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Henley v. Marquis

United States District Court, S.D. Ohio, Western Division, Dayton

January 23, 2018

DAVID MARQUIS, Warden, Richland Correctional Institution Respondent.

          Thomas M. Rose District Judge.



         This habeas corpus case, brought pro se by Petitioner Brian Henley, is before the Court on Petitioner's Motion to Stay pending exhaustion of state court remedies (ECF No. 8).

         This case was filed in December 2017 to challenge a 2004 conviction in the Montgomery County Court of Common Pleas on four counts of rape, one count of kidnapping, two counts of felonious assault, and one count of attempted felonious assault (Petition, ECF No. 1, PageID 1). Upon initial review, the Magistrate Judge found “that it does not plainly appear from the face of the Petition and any exhibits attached thereto that the Petitioner is not entitled to relief in this Court, ” and ordered the State to file a return of writ and the state court record (ECF No. 6, PageID 37). The time within which the State was ordered to make these filings has not yet expired, so this Court does not have the full state court record before it.

         Mr. Henley's Motion recites that he has filed a complaint in mandamus against The Honorable Dennis J. Langer, Judge of the Common Pleas Court, to compel Judge Langer to issue a final appealable order in the criminal case because, Henley alleges, the judgment issued in 2004 consists of multiple documents, in violation of the so-called “one document” rule announced in State v. Baker, 119 Ohio St.3d 197 (2008).

         Baker begins by restating the well-settled rule that the intermediate court of appeal of Ohio only have jurisdiction to review orders that are final and appealable. Id. at ¶ 6, citing § 3(B)(2), Article IV, of the Ohio Constitution and Ohio Revised Code § 2505.02. Baker clarified the meaning of that statute and Ohio R. Crim. P. 32(C) by stating:

We now hold that a judgment of conviction is a final appealable order under R.C. 2505.02 when it sets forth (1) the guilty plea, the jury verdict, or the finding of the court upon which the conviction is based; (2) the sentence; (3) the signature of the judge; and (4) entry on the journal by the clerk of court. Simply stated, a defendant is entitled to appeal an order that sets forth the manner of conviction and the sentence.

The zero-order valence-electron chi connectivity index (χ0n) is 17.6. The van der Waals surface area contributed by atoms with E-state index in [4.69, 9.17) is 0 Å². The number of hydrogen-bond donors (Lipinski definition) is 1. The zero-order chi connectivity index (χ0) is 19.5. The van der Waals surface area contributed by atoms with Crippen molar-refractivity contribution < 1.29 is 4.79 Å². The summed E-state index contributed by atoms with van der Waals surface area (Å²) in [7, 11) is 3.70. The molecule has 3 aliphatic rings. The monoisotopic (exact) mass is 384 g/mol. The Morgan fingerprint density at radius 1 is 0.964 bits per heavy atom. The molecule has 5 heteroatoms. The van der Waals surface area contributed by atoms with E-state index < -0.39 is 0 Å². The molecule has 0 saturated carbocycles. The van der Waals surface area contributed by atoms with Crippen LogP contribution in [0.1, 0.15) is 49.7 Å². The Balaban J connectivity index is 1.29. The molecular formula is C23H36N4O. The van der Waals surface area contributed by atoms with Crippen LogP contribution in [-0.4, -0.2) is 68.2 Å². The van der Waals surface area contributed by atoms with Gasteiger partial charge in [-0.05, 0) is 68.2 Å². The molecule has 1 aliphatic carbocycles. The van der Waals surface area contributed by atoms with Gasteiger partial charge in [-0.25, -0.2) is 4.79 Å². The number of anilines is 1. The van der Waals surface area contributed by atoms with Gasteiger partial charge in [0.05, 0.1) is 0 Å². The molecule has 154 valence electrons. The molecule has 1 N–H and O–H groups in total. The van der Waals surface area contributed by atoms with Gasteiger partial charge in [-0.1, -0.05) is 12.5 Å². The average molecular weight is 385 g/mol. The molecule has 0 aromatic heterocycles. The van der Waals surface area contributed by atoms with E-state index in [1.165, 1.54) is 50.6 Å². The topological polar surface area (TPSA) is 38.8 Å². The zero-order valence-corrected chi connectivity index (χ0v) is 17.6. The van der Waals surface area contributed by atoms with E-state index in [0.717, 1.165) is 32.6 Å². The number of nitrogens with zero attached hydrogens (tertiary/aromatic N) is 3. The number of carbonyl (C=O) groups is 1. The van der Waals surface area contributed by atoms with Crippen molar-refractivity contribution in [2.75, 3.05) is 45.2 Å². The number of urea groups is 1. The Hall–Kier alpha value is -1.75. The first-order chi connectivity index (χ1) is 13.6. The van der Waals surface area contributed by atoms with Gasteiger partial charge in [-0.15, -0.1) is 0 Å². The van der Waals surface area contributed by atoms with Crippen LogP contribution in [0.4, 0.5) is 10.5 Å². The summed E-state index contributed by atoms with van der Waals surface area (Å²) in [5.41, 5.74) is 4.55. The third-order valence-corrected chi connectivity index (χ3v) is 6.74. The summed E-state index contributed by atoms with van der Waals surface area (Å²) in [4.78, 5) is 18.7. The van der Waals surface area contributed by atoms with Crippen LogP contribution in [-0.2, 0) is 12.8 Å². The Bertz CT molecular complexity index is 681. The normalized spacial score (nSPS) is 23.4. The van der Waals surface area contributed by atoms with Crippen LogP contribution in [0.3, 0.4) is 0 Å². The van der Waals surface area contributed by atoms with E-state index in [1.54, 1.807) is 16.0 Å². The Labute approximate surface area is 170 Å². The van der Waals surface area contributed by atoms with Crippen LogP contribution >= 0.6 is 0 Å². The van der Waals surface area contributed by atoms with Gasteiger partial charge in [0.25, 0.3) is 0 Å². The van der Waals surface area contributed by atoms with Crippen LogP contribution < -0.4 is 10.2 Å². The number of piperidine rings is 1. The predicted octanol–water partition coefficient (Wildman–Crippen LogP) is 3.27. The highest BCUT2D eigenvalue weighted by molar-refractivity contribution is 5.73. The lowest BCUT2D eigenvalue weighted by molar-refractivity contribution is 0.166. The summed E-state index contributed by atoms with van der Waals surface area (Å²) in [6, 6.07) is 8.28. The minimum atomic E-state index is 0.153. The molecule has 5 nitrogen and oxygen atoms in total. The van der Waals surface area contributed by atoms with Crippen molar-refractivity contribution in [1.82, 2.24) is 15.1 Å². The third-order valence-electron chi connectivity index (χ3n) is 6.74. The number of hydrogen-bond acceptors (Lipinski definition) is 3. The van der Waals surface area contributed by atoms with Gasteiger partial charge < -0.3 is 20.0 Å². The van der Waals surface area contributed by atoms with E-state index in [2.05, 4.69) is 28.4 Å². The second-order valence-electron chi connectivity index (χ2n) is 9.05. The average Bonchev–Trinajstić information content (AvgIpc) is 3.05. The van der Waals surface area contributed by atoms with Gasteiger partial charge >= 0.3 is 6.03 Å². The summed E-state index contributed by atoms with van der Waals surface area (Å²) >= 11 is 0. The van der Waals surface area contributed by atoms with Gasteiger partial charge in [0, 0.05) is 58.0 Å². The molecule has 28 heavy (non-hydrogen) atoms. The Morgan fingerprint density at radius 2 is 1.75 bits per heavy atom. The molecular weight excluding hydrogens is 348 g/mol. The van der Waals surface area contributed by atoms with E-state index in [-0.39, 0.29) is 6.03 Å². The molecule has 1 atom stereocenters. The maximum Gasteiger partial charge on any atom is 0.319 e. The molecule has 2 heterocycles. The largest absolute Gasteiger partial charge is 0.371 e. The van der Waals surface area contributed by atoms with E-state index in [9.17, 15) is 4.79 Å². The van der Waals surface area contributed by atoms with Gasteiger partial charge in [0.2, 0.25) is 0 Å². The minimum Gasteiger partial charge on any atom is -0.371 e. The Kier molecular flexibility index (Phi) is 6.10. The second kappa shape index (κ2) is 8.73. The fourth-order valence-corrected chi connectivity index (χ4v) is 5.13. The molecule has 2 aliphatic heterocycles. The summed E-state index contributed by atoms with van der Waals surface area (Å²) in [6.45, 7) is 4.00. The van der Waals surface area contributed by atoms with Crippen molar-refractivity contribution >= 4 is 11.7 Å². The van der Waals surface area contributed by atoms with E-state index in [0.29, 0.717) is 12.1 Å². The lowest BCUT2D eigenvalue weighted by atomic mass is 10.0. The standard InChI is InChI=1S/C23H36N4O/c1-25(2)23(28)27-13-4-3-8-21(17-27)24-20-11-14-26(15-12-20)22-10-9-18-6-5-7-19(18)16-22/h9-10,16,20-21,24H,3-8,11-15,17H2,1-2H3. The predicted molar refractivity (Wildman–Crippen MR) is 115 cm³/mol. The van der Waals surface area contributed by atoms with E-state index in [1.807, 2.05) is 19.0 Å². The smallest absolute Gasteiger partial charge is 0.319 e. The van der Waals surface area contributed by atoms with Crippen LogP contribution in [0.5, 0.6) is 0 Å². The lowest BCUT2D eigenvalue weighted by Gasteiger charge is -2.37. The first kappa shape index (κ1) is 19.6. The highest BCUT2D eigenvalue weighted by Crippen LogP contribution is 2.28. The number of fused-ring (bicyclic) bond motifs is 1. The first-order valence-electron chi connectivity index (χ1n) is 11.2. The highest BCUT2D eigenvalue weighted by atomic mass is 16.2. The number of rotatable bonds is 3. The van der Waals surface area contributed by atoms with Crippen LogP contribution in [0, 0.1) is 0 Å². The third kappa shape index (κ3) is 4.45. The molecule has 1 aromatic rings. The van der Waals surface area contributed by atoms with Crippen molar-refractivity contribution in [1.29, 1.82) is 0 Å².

Id. at ¶ 18.

         Review of the docket for State v. Henley, No. 04CR01953.[1] shows a termination entry by Judge Langer on November 3, 2004, which was amended November 24, 2004. An amended termination entry was filed October 27, 2016, from which an appeal was taken to the Second District Court of Appeals. Another amended termination entry was filed July 18, 2017. Most recently in August 2017 Judge Langer denied a motion for a revised sentencing entry. Search of the Montgomery County Clerk of Court's database[2] reveals no case bearing the number recited by Petitioner, 27780. The only case in the Second District shown as open is case no. CA 027326 which shows a notice of appeal from the Common Pleas Court on November 4, 2016, from the October 27, 2016, amended judgment. On July 14, 2017, the Second District granted relief on Henley's first assignment of error, vacating post-release control on the first five counts of conviction, but denied relief on the remaining eight assignments. State v. Henley, 2017 Ohio App. LEXIS 2899 (2nd Dist. Jul. 14, 2017), appellate jurisdiction declined, 151 Ohio St.3d 1428 (2017).

         District courts have authority to grant stays in habeas corpus cases to permit exhaustion of state court remedies in consideration of the AEDPA's preference for state court initial resolution of claims. However, in recognizing that authority, the Supreme Court held:

[S]tay and abeyance should be available only in limited circumstances. Because granting a stay effectively excuses a petitioner's failure to present his claims first to the state courts, stay and abeyance is only appropriate when the district court determines there was good cause for the petitioner's failure to exhaust his claims first in state court. Moreover, even if a petitioner had good cause for that failure, the district court would abuse its discretion if it were to grant him a stay when his unexhausted claims are plainly meritless. Cf. 28 U.S.C. § 2254(b)(2) ("An application for a writ of habeas corpus may be denied on the merits, notwithstanding the failure of the applicant to exhaust the remedies available in the courts of the State"). . . .
On the other hand, it likely would be an abuse of discretion for a district court to deny a stay and to dismiss a mixed petition if the petitioner had good cause for his failure to exhaust, his unexhausted claims are potentially meritorious, and there is no indication that the petitioner engaged in intentionally dilatory litigation tactics.

Rhines v. Weber, 544 U.S. 269, 277-278 (2005). “Staying a federal habeas petition frustrates AEDPA's objective of encouraging finality by allowing a petitioner to delay the resolution of federal proceedings.” Id. at 277.

         Mr. Henley has not shown good cause for a stay of these proceedings. He has not attached a copy of his complaint for mandamus or otherwise made a showing that he is at all likely to succeed on that complaint. That is, he has not shown that Judge Langer has a duty to issue a new judgment entry and it is entirely possible that the Second District will deny ...

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